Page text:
A one-off wealth tax on assets above £500,000 levied at 5 per cent would raise more than £260bn for public finances, according to a new report.
A study from Warwick University and the London School of Economics, published today (December 9), found that a one-off tax payable on all individual assets above £500,000 and charged at 1 per cent for five years would raise £260bn for the exchequer.
According to the report, such a tax would be economically efficient, raise more tax from those who have more wealth and would be “very difficult” to avoid.
The tax would be paid by individuals whose total wealth, after mortgages and other debts and after splitting the value of shared assets, exceeded the tax threshold and only on the value of wealth above that line.
To raise a similar amount through other taxes over five years, the chancellor would have to increase the basic rate of income tax by 9p, all income tax rates by 6p or see all VAT rates rise by 6p.
The report found there was clear backing from the public for wealth to be taxed more relative to labour.
When asked their preference for particular taxes if an increase were to take place, some 41 per cent preferred the introduction of a wealth tax over an increase in income tax, council tax, capital gains or VAT.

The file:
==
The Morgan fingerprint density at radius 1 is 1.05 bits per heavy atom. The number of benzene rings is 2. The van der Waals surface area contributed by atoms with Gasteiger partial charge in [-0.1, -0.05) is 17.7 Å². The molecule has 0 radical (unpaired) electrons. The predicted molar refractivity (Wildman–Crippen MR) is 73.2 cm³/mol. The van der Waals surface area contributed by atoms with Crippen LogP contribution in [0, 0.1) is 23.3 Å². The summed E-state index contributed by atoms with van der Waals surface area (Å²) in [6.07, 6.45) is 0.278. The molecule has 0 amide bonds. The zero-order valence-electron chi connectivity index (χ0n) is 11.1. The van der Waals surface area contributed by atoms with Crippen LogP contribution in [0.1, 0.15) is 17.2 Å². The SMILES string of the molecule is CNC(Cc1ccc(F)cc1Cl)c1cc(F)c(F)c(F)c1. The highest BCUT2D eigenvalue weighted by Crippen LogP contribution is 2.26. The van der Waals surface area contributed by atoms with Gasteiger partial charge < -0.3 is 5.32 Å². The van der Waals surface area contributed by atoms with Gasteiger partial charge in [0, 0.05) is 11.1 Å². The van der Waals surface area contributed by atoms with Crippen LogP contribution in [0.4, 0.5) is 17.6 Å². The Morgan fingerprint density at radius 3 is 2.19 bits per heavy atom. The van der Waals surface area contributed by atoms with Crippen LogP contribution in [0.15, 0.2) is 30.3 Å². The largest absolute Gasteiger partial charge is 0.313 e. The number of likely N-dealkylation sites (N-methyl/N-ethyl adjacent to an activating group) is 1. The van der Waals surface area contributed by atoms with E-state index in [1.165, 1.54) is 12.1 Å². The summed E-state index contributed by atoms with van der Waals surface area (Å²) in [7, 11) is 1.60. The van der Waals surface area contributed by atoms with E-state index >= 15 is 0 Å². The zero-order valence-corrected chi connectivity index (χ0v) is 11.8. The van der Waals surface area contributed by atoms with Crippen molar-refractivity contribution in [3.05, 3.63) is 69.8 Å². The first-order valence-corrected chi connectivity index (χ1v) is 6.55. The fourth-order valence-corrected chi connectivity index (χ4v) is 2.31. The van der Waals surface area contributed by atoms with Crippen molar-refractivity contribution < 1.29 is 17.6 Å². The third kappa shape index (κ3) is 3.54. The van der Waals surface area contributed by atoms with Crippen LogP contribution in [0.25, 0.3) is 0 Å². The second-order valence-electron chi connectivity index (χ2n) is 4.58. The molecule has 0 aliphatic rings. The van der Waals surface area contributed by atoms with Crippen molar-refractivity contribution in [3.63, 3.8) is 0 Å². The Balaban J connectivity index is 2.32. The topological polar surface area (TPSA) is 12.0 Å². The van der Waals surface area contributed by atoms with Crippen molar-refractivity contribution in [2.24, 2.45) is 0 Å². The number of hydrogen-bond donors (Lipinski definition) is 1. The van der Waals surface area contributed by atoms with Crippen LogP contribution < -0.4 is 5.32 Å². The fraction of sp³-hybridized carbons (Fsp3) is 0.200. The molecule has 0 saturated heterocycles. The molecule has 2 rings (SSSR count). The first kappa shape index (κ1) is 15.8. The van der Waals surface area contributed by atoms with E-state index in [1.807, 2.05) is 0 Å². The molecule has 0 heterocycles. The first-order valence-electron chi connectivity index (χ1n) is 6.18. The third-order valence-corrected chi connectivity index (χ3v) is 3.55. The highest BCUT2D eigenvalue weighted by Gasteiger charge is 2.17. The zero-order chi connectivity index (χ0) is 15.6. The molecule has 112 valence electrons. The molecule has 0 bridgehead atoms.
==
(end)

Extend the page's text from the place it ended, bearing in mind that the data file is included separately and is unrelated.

The report said: “This in itself is not a reason for a wealth tax...however we think it is essential to understand the objectives people have in mind when they support a particular tax.”
In the paper's forward, former permanent secretary to the Treasury Lord Gus O’Donnell said: "[The researchers] conclude that an annual wealth tax is a non-starter in the UK and we should fix our existing taxes on wealth instead.
"However, a one-off wealth tax is a very different proposition. They think it would work and could raise one-quarter of a trillion pounds over five years. This is a striking conclusion and it comes at a crucial juncture."
Last month the Office for Budget Responsibility predicted the economy would shrink by 11.3 per cent this year, marking the largest fall in output for more than 300 years.
The economic damage is likely to be lasting, according to chancellor Rishi Sunak, who said the economy would be 3 per cent smaller in 2025 than previously expected.
It is expected the government will borrow £394bn this year, or the equivalent of 19 per cent of GDP — the highest level of borrowing in the UK’s peacetime history.
Although the chancellor has not been drawn on future fiscal policy, he has previously pledged to “balance the books” post-Covid.
Neil Jones, tax and estate planning specialist at Canada Life, said: “As welcome as a debate on the pros and cons of introducing a one-off wealth tax may be, many countries across the world have tried and failed to implement similar moves.